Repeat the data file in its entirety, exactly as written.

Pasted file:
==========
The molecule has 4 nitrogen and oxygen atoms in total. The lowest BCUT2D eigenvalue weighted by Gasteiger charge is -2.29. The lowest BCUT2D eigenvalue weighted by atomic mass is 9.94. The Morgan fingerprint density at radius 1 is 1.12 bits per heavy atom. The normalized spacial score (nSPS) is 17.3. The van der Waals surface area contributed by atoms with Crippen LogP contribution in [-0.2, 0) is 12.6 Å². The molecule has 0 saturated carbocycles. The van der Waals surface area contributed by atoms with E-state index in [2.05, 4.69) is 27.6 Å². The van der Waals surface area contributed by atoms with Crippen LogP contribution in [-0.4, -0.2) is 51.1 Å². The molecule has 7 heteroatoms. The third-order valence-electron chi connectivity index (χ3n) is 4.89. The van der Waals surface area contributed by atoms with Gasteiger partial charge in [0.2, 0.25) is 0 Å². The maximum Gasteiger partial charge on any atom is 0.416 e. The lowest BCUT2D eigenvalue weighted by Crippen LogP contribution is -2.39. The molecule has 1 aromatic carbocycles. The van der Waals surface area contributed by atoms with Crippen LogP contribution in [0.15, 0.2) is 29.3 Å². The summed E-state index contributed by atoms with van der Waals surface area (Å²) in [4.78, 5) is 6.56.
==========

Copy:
The molecule has 4 nitrogen and oxygen atoms in total. The lowest BCUT2D eigenvalue weighted by Gasteiger charge is -2.29. The lowest BCUT2D eigenvalue weighted by atomic mass is 9.94. The Morgan fingerprint density at radius 1 is 1.12 bits per heavy atom. The normalized spacial score (nSPS) is 17.3. The van der Waals surface area contributed by atoms with Crippen LogP contribution in [-0.2, 0) is 12.6 Å². The molecule has 0 saturated carbocycles. The van der Waals surface area contributed by atoms with E-state index in [2.05, 4.69) is 27.6 Å². The van der Waals surface area contributed by atoms with Crippen LogP contribution in [-0.4, -0.2) is 51.1 Å². The molecule has 7 heteroatoms. The third-order valence-electron chi connectivity index (χ3n) is 4.89. The van der Waals surface area contributed by atoms with Gasteiger partial charge in [0.2, 0.25) is 0 Å². The maximum Gasteiger partial charge on any atom is 0.416 e. The lowest BCUT2D eigenvalue weighted by Crippen LogP contribution is -2.39. The molecule has 1 aromatic carbocycles. The van der Waals surface area contributed by atoms with Crippen LogP contribution in [0.15, 0.2) is 29.3 Å². The summed E-state index contributed by atoms with van der Waals surface area (Å²) in [4.78, 5) is 6.56.